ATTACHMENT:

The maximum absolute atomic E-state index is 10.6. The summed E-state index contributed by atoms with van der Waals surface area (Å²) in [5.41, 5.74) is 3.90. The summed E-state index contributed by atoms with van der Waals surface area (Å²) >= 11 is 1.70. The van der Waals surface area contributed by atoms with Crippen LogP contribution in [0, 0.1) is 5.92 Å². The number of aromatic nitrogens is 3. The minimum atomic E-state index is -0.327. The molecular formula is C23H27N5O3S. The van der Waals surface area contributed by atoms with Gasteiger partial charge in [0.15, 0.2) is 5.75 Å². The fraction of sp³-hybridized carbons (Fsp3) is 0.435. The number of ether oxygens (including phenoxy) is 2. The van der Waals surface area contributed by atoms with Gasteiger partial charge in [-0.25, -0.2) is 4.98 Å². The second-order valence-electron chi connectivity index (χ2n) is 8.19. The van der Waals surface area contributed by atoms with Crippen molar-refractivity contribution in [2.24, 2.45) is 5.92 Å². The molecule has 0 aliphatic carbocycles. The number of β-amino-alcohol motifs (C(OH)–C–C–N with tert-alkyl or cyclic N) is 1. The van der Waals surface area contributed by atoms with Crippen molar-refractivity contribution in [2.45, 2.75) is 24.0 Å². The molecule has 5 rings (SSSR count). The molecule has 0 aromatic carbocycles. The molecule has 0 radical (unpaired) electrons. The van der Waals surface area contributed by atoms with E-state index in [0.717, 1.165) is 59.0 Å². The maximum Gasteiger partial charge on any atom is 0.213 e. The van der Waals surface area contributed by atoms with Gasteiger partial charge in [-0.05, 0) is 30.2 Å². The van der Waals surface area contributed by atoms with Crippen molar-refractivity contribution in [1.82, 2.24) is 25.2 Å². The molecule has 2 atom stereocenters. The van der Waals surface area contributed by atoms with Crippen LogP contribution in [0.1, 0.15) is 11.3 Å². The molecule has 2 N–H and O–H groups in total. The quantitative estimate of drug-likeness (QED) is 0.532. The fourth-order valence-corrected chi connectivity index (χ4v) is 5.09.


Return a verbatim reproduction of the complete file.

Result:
The maximum absolute atomic E-state index is 10.6. The summed E-state index contributed by atoms with van der Waals surface area (Å²) in [5.41, 5.74) is 3.90. The summed E-state index contributed by atoms with van der Waals surface area (Å²) >= 11 is 1.70. The van der Waals surface area contributed by atoms with Crippen LogP contribution in [0, 0.1) is 5.92 Å². The number of aromatic nitrogens is 3. The minimum atomic E-state index is -0.327. The molecular formula is C23H27N5O3S. The van der Waals surface area contributed by atoms with Gasteiger partial charge in [0.15, 0.2) is 5.75 Å². The fraction of sp³-hybridized carbons (Fsp3) is 0.435. The number of ether oxygens (including phenoxy) is 2. The van der Waals surface area contributed by atoms with Gasteiger partial charge in [-0.25, -0.2) is 4.98 Å². The second-order valence-electron chi connectivity index (χ2n) is 8.19. The van der Waals surface area contributed by atoms with Crippen molar-refractivity contribution in [2.24, 2.45) is 5.92 Å². The molecule has 0 aliphatic carbocycles. The number of β-amino-alcohol motifs (C(OH)–C–C–N with tert-alkyl or cyclic N) is 1. The van der Waals surface area contributed by atoms with Crippen molar-refractivity contribution in [2.45, 2.75) is 24.0 Å². The molecule has 5 rings (SSSR count). The molecule has 0 aromatic carbocycles. The molecule has 0 radical (unpaired) electrons. The van der Waals surface area contributed by atoms with E-state index in [0.717, 1.165) is 59.0 Å². The maximum Gasteiger partial charge on any atom is 0.213 e. The van der Waals surface area contributed by atoms with Gasteiger partial charge in [-0.05, 0) is 30.2 Å². The van der Waals surface area contributed by atoms with Crippen molar-refractivity contribution in [1.82, 2.24) is 25.2 Å². The molecule has 2 atom stereocenters. The van der Waals surface area contributed by atoms with Crippen LogP contribution in [0.1, 0.15) is 11.3 Å². The molecule has 2 N–H and O–H groups in total. The quantitative estimate of drug-likeness (QED) is 0.532. The fourth-order valence-corrected chi connectivity index (χ4v) is 5.09.